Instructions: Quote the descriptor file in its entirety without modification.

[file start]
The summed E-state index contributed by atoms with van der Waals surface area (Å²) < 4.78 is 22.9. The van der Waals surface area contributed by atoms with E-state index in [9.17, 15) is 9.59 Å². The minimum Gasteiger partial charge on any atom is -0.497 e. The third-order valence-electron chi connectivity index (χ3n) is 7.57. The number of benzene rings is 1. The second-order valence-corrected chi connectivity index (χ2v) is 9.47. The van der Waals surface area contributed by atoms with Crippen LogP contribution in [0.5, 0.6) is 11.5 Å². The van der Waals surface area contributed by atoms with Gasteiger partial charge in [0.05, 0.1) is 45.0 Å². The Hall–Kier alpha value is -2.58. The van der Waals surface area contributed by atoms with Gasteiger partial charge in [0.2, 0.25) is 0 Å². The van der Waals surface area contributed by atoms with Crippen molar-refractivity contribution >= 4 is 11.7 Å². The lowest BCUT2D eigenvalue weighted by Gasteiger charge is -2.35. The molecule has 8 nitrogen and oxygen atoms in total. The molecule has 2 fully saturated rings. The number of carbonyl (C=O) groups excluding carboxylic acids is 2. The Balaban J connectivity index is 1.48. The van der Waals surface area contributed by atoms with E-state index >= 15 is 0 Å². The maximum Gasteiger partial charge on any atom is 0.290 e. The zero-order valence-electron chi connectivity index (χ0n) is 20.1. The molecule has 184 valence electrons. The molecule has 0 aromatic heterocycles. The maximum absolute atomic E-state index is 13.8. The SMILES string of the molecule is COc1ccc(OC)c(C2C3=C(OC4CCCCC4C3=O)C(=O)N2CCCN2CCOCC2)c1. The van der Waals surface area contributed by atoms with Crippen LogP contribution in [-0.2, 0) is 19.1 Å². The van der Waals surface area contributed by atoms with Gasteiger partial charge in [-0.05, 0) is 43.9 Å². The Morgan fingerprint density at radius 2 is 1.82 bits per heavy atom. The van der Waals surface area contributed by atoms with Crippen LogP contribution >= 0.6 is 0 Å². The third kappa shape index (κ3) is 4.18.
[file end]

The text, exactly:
The summed E-state index contributed by atoms with van der Waals surface area (Å²) < 4.78 is 22.9. The van der Waals surface area contributed by atoms with E-state index in [9.17, 15) is 9.59 Å². The minimum Gasteiger partial charge on any atom is -0.497 e. The third-order valence-electron chi connectivity index (χ3n) is 7.57. The number of benzene rings is 1. The second-order valence-corrected chi connectivity index (χ2v) is 9.47. The van der Waals surface area contributed by atoms with Crippen LogP contribution in [0.5, 0.6) is 11.5 Å². The van der Waals surface area contributed by atoms with Gasteiger partial charge in [0.05, 0.1) is 45.0 Å². The Hall–Kier alpha value is -2.58. The van der Waals surface area contributed by atoms with Gasteiger partial charge in [0.2, 0.25) is 0 Å². The van der Waals surface area contributed by atoms with Crippen molar-refractivity contribution >= 4 is 11.7 Å². The lowest BCUT2D eigenvalue weighted by Gasteiger charge is -2.35. The molecule has 8 nitrogen and oxygen atoms in total. The molecule has 2 fully saturated rings. The number of carbonyl (C=O) groups excluding carboxylic acids is 2. The Balaban J connectivity index is 1.48. The van der Waals surface area contributed by atoms with E-state index >= 15 is 0 Å². The maximum Gasteiger partial charge on any atom is 0.290 e. The zero-order valence-electron chi connectivity index (χ0n) is 20.1. The molecule has 184 valence electrons. The molecule has 0 aromatic heterocycles. The maximum absolute atomic E-state index is 13.8. The SMILES string of the molecule is COc1ccc(OC)c(C2C3=C(OC4CCCCC4C3=O)C(=O)N2CCCN2CCOCC2)c1. The van der Waals surface area contributed by atoms with Crippen LogP contribution in [-0.2, 0) is 19.1 Å². The van der Waals surface area contributed by atoms with Gasteiger partial charge in [-0.05, 0) is 43.9 Å². The Morgan fingerprint density at radius 2 is 1.82 bits per heavy atom. The van der Waals surface area contributed by atoms with Crippen LogP contribution >= 0.6 is 0 Å². The third kappa shape index (κ3) is 4.18.